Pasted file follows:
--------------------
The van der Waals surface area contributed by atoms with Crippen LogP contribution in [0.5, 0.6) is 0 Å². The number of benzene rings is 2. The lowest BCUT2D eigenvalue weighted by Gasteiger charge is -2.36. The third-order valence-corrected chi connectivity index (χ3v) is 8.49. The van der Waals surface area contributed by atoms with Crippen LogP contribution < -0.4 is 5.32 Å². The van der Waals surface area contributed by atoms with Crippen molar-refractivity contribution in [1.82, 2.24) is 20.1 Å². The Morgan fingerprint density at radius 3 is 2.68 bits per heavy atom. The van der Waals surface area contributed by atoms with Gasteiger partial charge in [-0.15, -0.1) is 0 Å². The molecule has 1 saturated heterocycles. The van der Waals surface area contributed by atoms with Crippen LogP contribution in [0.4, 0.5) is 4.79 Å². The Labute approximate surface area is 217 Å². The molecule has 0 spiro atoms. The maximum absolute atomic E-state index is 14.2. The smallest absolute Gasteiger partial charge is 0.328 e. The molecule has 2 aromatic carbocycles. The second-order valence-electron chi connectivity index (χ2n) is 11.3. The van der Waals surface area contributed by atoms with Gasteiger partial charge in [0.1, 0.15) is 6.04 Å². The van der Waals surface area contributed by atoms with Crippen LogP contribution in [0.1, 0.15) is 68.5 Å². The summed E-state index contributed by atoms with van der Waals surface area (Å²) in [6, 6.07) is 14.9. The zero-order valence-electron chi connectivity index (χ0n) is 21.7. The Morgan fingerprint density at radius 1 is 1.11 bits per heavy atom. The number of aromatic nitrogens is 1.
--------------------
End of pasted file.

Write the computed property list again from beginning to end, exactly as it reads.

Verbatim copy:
The van der Waals surface area contributed by atoms with Crippen LogP contribution in [0.5, 0.6) is 0 Å². The number of benzene rings is 2. The lowest BCUT2D eigenvalue weighted by Gasteiger charge is -2.36. The third-order valence-corrected chi connectivity index (χ3v) is 8.49. The van der Waals surface area contributed by atoms with Crippen LogP contribution < -0.4 is 5.32 Å². The van der Waals surface area contributed by atoms with Crippen molar-refractivity contribution in [1.82, 2.24) is 20.1 Å². The Morgan fingerprint density at radius 3 is 2.68 bits per heavy atom. The van der Waals surface area contributed by atoms with Gasteiger partial charge in [-0.15, -0.1) is 0 Å². The molecule has 1 saturated heterocycles. The van der Waals surface area contributed by atoms with Crippen LogP contribution in [0.4, 0.5) is 4.79 Å². The Labute approximate surface area is 217 Å². The molecule has 0 spiro atoms. The maximum absolute atomic E-state index is 14.2. The smallest absolute Gasteiger partial charge is 0.328 e. The molecule has 2 aromatic carbocycles. The second-order valence-electron chi connectivity index (χ2n) is 11.3. The van der Waals surface area contributed by atoms with Gasteiger partial charge in [0.1, 0.15) is 6.04 Å². The van der Waals surface area contributed by atoms with Crippen LogP contribution in [0.1, 0.15) is 68.5 Å². The summed E-state index contributed by atoms with van der Waals surface area (Å²) in [6, 6.07) is 14.9. The zero-order valence-electron chi connectivity index (χ0n) is 21.7. The Morgan fingerprint density at radius 1 is 1.11 bits per heavy atom. The number of aromatic nitrogens is 1.